Matters of Public Record

 

Official information regarding any liens currently open against you (for late or non-payment on your taxes), bankruptcies you may have declared in the past 10 years, lawsuits or legal judgments filed against you, or any child support requirements, are also included in your credit report. This information can stay on your credit report for up to seven years.

What is Not In Your Report?

Your credit report includes lots of information on your accounts, loans, etc., but it does not include what is sometimes referred to as your credit score. Your credit score is calculated based on the information included in your credit report but it is not a part of the actual report itself.

Your credit report also does not include information on your race, gender, ethnicity, religion, marital status, medical or criminal history, or political affiliation.

 

Credit Report Glossary

 

Account Number: Your account number may be abbreviated or scrambled when it appears on your credit report. This is for security purposes.
Charge-off: An account maybe labeled this way if it has gone unpaid for an extended period of time, usually 180 days. At this point, the creditor may write off the account as “bad debt” for tax purposes. However, the debt still exists and is collectable with fees and interest.
Credit Limit: The maximum amount of credit extended to you on a particular account, as determined by the lender.

Credit Summary: Sometimes referred to as “trade lines,” this section lists the total number of open and closed accounts in your name, as well as those accounts’ balances and whether there are delinquencies.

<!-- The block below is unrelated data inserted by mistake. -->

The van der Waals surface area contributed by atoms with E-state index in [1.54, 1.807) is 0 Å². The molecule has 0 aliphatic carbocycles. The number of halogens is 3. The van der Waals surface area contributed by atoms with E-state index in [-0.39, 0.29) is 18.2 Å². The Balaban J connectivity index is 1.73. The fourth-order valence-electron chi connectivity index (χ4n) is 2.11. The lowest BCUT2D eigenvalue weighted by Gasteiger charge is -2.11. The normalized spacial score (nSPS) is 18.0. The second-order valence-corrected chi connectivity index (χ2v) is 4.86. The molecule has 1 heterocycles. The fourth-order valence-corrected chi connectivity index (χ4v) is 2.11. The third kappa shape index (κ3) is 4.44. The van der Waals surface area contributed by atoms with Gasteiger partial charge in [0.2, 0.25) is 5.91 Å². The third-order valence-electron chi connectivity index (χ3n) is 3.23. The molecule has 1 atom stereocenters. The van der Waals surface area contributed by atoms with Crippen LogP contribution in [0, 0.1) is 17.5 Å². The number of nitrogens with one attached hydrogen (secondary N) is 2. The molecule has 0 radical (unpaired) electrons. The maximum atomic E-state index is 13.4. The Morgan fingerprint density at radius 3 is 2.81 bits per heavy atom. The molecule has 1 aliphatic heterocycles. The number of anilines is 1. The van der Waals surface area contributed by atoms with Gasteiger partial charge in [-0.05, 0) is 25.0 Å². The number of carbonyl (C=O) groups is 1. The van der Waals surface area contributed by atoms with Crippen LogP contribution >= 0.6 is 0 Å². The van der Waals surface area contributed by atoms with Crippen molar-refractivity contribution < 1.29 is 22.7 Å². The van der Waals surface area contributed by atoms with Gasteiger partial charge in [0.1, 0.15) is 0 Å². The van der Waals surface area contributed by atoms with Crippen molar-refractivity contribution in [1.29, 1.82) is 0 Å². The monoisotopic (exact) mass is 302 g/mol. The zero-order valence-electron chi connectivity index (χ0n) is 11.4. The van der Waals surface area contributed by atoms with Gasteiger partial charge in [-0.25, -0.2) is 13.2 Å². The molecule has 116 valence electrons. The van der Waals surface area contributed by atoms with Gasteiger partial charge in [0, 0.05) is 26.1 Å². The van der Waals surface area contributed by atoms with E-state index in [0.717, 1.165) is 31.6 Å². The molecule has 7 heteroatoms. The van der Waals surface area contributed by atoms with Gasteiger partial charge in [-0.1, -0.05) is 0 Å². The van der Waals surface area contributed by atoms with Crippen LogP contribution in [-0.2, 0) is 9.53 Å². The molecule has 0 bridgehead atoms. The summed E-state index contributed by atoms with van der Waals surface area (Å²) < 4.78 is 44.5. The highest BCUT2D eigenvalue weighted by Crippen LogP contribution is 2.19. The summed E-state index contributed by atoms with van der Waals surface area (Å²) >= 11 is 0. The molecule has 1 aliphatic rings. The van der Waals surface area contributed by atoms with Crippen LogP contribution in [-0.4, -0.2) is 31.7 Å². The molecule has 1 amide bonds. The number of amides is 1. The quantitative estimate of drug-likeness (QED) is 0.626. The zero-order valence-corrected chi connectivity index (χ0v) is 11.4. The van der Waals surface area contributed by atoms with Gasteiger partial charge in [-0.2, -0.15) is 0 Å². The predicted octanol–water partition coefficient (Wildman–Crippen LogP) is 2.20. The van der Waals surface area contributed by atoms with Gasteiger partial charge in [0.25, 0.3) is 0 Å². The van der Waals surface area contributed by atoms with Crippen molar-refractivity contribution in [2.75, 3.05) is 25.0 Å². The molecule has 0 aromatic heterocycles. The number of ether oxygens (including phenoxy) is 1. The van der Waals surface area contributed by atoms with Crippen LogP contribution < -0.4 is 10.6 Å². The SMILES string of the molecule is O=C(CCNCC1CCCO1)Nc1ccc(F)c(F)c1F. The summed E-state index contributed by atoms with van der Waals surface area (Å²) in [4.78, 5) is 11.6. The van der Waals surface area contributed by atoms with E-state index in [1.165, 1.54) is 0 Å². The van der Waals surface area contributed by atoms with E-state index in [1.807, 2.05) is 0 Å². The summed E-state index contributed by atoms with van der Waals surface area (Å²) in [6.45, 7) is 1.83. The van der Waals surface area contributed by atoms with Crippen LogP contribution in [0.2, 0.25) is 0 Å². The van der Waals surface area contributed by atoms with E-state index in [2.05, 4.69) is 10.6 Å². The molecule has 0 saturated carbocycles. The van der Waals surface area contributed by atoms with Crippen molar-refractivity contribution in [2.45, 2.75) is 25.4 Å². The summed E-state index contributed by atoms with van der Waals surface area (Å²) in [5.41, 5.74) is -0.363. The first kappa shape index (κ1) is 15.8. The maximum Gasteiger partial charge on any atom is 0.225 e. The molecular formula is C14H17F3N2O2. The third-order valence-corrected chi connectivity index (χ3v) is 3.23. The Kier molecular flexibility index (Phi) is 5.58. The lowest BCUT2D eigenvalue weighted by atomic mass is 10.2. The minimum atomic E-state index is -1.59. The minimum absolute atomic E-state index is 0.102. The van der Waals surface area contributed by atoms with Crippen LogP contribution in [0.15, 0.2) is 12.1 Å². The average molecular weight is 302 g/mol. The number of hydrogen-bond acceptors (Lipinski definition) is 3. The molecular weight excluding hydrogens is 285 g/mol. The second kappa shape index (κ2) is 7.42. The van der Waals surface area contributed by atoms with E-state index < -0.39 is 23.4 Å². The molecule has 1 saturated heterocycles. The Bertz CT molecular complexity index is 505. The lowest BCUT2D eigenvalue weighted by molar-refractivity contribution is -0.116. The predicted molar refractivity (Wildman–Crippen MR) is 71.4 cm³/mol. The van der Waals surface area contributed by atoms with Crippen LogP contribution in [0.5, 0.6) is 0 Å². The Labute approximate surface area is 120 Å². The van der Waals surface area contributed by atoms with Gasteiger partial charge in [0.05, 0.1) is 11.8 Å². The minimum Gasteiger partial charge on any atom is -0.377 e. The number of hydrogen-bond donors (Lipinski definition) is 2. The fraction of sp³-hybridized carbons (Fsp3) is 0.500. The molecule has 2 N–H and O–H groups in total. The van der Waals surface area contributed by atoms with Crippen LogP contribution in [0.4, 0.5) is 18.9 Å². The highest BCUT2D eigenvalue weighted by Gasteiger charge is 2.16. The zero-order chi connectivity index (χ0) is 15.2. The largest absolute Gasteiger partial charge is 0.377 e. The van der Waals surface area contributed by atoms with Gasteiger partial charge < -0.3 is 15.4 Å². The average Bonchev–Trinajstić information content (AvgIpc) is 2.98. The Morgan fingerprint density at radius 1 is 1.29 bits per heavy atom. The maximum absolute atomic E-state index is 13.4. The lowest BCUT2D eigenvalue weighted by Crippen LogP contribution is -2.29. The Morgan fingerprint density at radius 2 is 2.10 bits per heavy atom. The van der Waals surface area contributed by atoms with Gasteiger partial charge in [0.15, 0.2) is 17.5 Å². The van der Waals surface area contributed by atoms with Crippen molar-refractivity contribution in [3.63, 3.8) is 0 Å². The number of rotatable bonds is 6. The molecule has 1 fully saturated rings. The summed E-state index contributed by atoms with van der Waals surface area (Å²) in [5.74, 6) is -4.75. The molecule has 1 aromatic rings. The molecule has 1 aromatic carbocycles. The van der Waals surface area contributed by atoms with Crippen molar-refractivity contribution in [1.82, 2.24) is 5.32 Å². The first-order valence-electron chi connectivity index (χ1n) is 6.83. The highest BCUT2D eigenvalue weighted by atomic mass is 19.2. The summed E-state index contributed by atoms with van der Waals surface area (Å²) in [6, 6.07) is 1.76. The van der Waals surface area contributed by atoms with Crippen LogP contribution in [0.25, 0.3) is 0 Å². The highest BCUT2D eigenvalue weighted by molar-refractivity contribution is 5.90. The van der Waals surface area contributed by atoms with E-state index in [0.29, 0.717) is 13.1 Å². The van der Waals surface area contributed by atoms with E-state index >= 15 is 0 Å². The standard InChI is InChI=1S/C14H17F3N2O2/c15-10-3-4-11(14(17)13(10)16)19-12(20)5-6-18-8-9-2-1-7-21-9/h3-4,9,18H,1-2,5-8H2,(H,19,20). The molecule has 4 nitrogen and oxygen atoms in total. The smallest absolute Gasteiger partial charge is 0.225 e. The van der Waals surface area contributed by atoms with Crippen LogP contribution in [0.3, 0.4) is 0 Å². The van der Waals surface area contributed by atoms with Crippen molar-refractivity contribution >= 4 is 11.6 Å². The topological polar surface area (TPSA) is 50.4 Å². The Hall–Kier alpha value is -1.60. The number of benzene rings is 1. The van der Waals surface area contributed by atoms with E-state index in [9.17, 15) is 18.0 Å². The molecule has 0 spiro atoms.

Creditor: The business or person who has loaned you money.
Geographic Locator Codes: Similar to a ZIP code, this piece of data from the U.S. Census Bureau identifies your state, Metropolitan Statistical Area, county, tract and block group as defined by your reported address.
High Balance: This is the highest amount of money you have ever owed on a particular account.
Inquiries: This section includes a listing of everyone who has asked to review your credit report. It can include landlords, potential lenders, employers, and insurers. Only inquiries resulting from your application for a credit card, mortgage, car loan, etc. are factored into your credit score.
Installment Loan: This is a credit account that you pay a set amount every month for a period of time. For example, car and student loans are installment loans.